We do not have time to waste. Let us get on with the true task of the Church. Jesus may come at any moment. We should be living holy lives with our lamps full all the time. But our concern must be for the lost. We were once lost and someone witnessed to us. If we love Jesus then we will obey him. His great commission is all the more important today as we approach the close of the Church age.

Leave a comment

Filed under Ascension, Easter, Eucharist, Feast Day, Holy Day, homily, Jesus, lectionary, liturgical preaching, liturgy, preaching, Revised Common Lectionary, sermon, sermon preparation, Year C

Fifth Sunday of Easter, Year C

The Wideness in God’s Mercy

The Apostle Peter had preached to the Cornelius the Centurion, who became the first Gentile Christian believer. His association with Gentiles lead to complications, however. The circumcised believers in Jerusalem wanted to know why Peter ate with uncircumcised men. Peter explained:

“I was in the city of Joppa praying, and in a trance I saw a vision. There was something like a large sheet coming down from heaven, being lowered by its four corners; and it came close to me. As I looked at it closely I saw four-footed animals, beasts of prey, reptiles, and birds of the air. I also heard a voice saying to me, `Get up, Peter; kill and eat.’ But I replied, `By no means, Lord; for nothing profane or unclean has ever entered my mouth.’ But a second time the voice answered from heaven, `What God has made clean, you must not call profane.’ This happened three times; then everything was pulled up again to heaven. At that very moment three men, sent to me from Caesarea, arrived at the house where we were. The Spirit told me to go with them and not to make a distinction between them and us. These six brothers also accompanied me, and we entered the man’s house. He told us how he had seen the angel standing in his house and saying, `Send to Joppa and bring Simon, who is called Peter; he will give you a message by which you and your entire household will be saved.’ And as I began to speak, the Holy Spirit fell upon them just as it had upon us at the beginning. And I remembered the word of the Lord, how he had said, `John baptized with water, but you will be baptized with the Holy Spirit.’ If then God gave them the same gift that he gave us when we believed in the Lord Jesus Christ, who was I that I could hinder God?” When they heard this, they were silenced. And they praised God, saying, “Then God has given even to the Gentiles the repentance that leads to life.”   (Acts 11:5-18)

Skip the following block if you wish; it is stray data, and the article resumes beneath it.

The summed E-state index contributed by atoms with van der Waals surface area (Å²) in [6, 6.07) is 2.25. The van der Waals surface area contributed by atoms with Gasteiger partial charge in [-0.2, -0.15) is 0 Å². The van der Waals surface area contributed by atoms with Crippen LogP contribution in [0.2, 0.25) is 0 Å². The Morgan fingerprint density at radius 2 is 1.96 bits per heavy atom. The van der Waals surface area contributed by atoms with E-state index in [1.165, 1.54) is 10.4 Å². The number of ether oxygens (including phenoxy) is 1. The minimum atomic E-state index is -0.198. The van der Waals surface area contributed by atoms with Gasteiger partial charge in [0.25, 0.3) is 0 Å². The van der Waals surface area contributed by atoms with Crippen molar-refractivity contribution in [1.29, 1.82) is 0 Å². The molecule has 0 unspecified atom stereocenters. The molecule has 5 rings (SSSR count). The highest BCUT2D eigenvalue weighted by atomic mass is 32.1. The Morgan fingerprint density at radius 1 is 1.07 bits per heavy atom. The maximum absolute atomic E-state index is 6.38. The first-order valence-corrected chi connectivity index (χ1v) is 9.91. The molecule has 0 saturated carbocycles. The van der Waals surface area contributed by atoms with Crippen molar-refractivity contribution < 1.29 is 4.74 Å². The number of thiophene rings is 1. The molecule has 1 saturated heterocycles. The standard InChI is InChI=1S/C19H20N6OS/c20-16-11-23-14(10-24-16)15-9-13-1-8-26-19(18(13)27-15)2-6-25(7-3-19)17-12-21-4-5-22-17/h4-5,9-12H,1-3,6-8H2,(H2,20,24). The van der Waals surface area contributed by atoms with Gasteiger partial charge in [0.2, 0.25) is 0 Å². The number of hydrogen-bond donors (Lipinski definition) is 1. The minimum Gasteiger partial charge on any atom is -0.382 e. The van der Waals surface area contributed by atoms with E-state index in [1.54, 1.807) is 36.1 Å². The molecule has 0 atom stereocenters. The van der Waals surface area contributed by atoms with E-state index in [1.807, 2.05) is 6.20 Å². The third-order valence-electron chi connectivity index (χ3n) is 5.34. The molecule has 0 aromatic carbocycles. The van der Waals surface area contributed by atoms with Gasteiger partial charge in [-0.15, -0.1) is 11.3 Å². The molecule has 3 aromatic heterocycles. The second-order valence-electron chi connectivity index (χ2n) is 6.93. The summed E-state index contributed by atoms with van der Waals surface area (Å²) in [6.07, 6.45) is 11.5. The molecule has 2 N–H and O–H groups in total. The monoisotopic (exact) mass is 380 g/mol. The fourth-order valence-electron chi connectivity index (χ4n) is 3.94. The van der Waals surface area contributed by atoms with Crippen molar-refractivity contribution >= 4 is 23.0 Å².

This question was not new to Peter. Jesus ate with sinners and tax collectors who were considered uncircumcised. The Pharisees questioned his disciples why he ate with them. When Jesus heard their question he explained: